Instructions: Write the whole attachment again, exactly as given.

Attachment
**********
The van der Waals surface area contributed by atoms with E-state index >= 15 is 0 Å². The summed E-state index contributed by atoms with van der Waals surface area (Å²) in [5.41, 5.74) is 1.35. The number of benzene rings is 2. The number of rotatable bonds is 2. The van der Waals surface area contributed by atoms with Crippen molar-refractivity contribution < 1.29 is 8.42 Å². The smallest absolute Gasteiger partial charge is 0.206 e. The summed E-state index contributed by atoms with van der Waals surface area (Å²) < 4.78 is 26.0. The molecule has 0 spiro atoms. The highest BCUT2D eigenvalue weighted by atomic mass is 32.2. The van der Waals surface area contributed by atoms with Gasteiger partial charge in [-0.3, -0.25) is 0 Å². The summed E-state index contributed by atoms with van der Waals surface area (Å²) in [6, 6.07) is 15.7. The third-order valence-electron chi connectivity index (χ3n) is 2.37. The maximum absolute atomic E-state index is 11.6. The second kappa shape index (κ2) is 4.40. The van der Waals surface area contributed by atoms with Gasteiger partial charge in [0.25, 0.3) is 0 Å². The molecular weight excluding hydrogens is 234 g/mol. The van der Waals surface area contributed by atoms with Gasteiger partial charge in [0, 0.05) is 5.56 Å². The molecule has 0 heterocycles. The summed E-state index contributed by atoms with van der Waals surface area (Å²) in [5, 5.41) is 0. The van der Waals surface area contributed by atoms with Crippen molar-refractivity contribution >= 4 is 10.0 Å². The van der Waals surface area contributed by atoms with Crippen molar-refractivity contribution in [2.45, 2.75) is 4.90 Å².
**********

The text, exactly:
The van der Waals surface area contributed by atoms with E-state index >= 15 is 0 Å². The summed E-state index contributed by atoms with van der Waals surface area (Å²) in [5.41, 5.74) is 1.35. The number of benzene rings is 2. The number of rotatable bonds is 2. The van der Waals surface area contributed by atoms with Crippen molar-refractivity contribution < 1.29 is 8.42 Å². The smallest absolute Gasteiger partial charge is 0.206 e. The summed E-state index contributed by atoms with van der Waals surface area (Å²) < 4.78 is 26.0. The molecule has 0 spiro atoms. The highest BCUT2D eigenvalue weighted by atomic mass is 32.2. The van der Waals surface area contributed by atoms with Gasteiger partial charge in [-0.3, -0.25) is 0 Å². The summed E-state index contributed by atoms with van der Waals surface area (Å²) in [6, 6.07) is 15.7. The third-order valence-electron chi connectivity index (χ3n) is 2.37. The maximum absolute atomic E-state index is 11.6. The second kappa shape index (κ2) is 4.40. The van der Waals surface area contributed by atoms with Gasteiger partial charge in [0.25, 0.3) is 0 Å². The molecular weight excluding hydrogens is 234 g/mol. The van der Waals surface area contributed by atoms with Gasteiger partial charge in [0, 0.05) is 5.56 Å². The molecule has 0 heterocycles. The summed E-state index contributed by atoms with van der Waals surface area (Å²) in [5, 5.41) is 0. The van der Waals surface area contributed by atoms with Crippen molar-refractivity contribution >= 4 is 10.0 Å². The van der Waals surface area contributed by atoms with Crippen molar-refractivity contribution in [2.45, 2.75) is 4.90 Å².